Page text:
Posts Tagged ‘J. Crew

09
Apr
13

One Guy’s Guide to Outlet Malls


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I like nice things.  I also, at least try, to hold onto my familial frugality.   Buying something at full price has always been difficult for me – hence the full blown eBay addiction that occasionally rears its ugly head.  However, as much as I love the ‘Bay, it has one tremendous downside: the inability to physically see, touch and try-on what you’re purchasing.  Which brings me to the almighty Outlet Mall, the focus of this post.  Outlet malls (can sometimes) provide the bargains found on eBay and they also do not share eBay’s flaws noted above.  However, they have their own set of issues, which will be explored further below.  eBay is great in that it has an incredible selection of rare items AND it allows you browse these items while drinking a glass of wine in a bathrobe at home.  While some of the people you see at the typical outlet mall are only a half step removed from this, I would not recommend trying to mimic this experience.  If you want to visit your local outlet mall (if you have one), you will need to pry yourself off the couch to experience the joys (or, more often, horrors) that are part and parcel to such an expedition.  As someone who has been to many outlet malls on many occasions and has lived to tell the tale, please find some suggestions below that I hope will make your experience as good as digging through mountains of unsold goods in a crowd of people possibly can be.

1. Do not be specific

Almost daily, we hear the common refrain to “be specific”.  However, if you are looking for an oxblood suede belt with silver buckle, or a specific model of Tod’s loafers, or even just a “bathrobe”, and that is the primary purpose of your shopping expedition, than I would suggest not going to an outlet mall.  Outlet malls are places where you find things you aren’t looking for, but don’t find things that you are.  In other words, specificity is not the forte of  outlet malls.  From a time-cost persepective, you will spend eons of time trying to find that specific item you’re looking for.  Generally speaking, it’s not worth the time or trouble, particularly since outlet malls tend to be in the middle of nowhere.   Go to your preferred local store and spend a few extra dinero, or, easier still, troll eBay or Amazon.com in the comfort of your own home rather than sacrificing your day scouring sale bins at a distant outlet mall when your chances of success approximate the odds of the Cubs winning the World Series in the next twenty years (not out of the question, but history says that it’s highly unlikely).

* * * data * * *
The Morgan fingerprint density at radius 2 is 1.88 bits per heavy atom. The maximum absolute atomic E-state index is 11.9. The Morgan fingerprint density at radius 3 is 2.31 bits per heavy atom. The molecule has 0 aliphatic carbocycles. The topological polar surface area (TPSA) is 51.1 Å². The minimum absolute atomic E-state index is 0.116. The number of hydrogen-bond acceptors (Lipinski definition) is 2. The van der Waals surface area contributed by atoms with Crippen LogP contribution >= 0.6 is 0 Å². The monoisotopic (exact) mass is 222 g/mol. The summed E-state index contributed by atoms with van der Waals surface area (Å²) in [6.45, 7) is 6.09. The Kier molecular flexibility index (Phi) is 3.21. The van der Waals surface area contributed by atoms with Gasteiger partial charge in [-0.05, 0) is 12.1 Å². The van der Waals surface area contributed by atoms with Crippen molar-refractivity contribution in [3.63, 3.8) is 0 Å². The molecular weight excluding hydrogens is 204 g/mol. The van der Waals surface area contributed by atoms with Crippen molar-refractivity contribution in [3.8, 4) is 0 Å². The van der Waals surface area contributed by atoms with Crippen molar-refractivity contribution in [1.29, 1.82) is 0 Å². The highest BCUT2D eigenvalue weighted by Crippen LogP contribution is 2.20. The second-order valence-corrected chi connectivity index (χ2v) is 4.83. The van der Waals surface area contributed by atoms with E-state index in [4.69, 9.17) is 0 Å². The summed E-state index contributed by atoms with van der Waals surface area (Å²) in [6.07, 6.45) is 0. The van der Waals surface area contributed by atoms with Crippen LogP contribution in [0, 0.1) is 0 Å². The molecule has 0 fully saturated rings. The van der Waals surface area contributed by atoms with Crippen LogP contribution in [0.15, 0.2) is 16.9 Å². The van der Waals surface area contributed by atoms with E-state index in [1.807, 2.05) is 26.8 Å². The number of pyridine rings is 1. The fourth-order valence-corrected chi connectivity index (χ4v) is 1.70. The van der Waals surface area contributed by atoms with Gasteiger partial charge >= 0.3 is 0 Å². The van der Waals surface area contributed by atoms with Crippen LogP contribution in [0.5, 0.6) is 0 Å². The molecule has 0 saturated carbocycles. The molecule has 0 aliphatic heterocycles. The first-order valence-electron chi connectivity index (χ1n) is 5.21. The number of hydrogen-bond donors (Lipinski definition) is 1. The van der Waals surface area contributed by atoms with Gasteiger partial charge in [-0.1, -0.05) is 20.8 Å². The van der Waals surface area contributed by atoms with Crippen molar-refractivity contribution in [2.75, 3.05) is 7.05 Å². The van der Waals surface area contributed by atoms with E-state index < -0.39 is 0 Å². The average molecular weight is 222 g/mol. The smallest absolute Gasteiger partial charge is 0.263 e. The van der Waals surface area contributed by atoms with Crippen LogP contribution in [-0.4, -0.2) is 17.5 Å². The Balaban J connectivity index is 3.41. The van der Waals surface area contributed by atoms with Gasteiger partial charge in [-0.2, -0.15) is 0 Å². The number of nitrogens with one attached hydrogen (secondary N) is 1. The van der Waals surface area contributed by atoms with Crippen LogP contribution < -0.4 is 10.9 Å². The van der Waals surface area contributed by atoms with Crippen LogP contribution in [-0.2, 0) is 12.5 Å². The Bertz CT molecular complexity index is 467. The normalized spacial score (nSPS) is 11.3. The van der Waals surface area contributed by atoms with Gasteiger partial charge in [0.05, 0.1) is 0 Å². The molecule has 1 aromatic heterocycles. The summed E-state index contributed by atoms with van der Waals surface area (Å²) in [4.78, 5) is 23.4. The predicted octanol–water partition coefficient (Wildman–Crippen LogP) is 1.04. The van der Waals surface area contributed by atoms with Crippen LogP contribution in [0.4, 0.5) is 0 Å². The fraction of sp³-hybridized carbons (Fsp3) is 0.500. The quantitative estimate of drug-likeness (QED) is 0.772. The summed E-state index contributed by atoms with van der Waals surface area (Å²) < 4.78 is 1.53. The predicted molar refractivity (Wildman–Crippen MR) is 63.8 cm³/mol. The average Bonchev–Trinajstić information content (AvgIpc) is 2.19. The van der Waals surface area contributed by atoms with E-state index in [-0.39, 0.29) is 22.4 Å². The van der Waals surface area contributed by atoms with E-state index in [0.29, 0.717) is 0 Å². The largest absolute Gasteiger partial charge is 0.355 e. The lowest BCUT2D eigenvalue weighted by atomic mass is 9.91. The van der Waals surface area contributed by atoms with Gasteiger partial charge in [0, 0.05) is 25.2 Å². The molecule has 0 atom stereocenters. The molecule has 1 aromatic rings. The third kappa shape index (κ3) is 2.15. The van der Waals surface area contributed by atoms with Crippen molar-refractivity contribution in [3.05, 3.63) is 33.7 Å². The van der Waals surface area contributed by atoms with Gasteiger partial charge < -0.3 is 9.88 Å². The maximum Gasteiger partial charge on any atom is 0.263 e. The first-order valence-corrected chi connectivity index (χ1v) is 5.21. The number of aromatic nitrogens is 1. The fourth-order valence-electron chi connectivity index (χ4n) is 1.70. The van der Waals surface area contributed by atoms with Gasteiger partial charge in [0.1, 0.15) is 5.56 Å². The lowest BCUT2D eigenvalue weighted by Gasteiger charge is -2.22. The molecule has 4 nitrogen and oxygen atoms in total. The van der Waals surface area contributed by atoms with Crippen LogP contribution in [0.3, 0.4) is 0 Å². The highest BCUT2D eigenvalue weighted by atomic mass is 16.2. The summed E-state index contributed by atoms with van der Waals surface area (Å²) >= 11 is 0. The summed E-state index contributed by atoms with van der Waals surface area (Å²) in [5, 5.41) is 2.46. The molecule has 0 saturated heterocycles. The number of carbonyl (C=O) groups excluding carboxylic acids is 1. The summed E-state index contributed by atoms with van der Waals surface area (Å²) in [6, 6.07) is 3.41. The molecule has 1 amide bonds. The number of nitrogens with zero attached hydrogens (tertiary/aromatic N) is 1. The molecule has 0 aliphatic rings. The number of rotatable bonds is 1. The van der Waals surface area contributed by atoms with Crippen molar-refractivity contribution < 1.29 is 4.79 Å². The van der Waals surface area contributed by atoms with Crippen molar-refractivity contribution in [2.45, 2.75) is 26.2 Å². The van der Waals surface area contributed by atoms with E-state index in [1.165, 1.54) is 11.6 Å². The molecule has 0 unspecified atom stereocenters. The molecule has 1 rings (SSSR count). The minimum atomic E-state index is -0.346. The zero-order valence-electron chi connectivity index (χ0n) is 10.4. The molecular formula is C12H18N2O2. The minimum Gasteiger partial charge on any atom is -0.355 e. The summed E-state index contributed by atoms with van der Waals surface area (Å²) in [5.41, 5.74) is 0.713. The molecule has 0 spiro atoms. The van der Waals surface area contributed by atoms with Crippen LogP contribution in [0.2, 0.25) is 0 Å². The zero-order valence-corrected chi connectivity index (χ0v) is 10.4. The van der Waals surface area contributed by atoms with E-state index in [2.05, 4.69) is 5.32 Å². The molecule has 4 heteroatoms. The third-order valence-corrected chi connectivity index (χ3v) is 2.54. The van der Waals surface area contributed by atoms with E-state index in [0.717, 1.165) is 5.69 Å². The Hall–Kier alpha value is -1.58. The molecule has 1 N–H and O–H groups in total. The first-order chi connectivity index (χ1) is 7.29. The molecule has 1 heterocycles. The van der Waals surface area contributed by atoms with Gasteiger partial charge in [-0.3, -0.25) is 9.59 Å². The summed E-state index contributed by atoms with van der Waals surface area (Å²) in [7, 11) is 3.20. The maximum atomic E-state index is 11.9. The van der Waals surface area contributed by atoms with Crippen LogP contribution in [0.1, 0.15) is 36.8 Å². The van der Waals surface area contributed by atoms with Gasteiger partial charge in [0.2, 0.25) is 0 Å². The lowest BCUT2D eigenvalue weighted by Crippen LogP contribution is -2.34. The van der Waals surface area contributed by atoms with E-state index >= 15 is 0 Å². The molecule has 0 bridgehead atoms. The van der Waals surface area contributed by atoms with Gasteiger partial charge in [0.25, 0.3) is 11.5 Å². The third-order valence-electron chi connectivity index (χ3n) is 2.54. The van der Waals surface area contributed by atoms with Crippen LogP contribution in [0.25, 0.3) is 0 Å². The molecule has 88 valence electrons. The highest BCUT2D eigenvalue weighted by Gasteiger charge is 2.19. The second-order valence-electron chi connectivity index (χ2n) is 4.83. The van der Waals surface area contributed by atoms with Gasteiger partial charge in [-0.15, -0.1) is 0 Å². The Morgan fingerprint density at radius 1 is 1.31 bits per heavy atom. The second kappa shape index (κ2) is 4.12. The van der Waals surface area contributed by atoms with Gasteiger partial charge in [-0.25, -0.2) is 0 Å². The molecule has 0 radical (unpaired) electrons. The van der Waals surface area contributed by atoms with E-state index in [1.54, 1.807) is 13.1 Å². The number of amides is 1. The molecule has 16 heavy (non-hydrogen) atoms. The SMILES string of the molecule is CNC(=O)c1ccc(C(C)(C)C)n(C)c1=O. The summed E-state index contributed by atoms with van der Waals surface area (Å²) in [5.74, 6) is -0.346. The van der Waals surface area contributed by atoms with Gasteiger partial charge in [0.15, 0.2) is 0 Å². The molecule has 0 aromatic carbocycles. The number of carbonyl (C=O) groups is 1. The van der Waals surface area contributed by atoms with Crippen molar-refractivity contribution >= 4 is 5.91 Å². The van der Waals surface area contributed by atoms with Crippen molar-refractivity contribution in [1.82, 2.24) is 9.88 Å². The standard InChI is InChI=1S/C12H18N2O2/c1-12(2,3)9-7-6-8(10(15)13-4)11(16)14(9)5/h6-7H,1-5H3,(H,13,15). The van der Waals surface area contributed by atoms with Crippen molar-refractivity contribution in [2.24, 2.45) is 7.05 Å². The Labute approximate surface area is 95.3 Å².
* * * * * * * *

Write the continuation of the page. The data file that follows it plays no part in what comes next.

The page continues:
2. Price, time and the sphere of availability

Walk into Harry Rosen, Bergdorf Goodman, Canali, Louis Boston, etc., and say that you would like a medium grey suit with pale blue pinstripes and they will likely have an array for you to choose from.  Same with the perfect yellow tie that you’re after, or the pair of brown boots you want for Fridays and the weekend.  It will be an easy, comfortable shopping experience (at least it should be).  When you reach the cashier with your purchases, you’ll see why: you pay for service and the ease and comfort described above.  Someone else is curating for you; sifting through the litany of options and providing you with precisely what you’re looking for with you barely having to lift a finger.

Outlet stores more closely resemble the following scenario: a dump truck pulls into the back of a warehouse and dumps a massive pile of loosely sorted apparel onto the floor for you to sift through with a crowd of fellow misers.  Much like Andy Dufresne, you will crawl through a pile of foulness to find the diamond in the rough.  This is part of the reason why they can offer goods so cheaply; they have stripped away much of the cost associated with good customer service.   I’ve made peace with this trade-off – just be prepared to spend quite a bit more time (and incur a substantially larger headache) per purchase than you normally would.  Furthermore, outlet malls bring clothes that would otherwise be out of your sphere of availability into that sphere of availability, which is the reason why it may be worth the trip.  That, plain and simple, is the value of outlet malls.

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3. Reach for the top; ‘zig’ instead of ‘zag’

Further to “2” above, I have found the most success (and the best deals) when I’ve focused on items that I couldn’t otherwise afford, but have been made affordable at the outlet.  I cannot afford a $3,000 suit; however, a $3K suit marked down to $700?  That’s what you’d pay at SuitSupply or other mid-priced establishments.  In other words, you are getting a far nicer suit at a price that comfortably fits within your budget.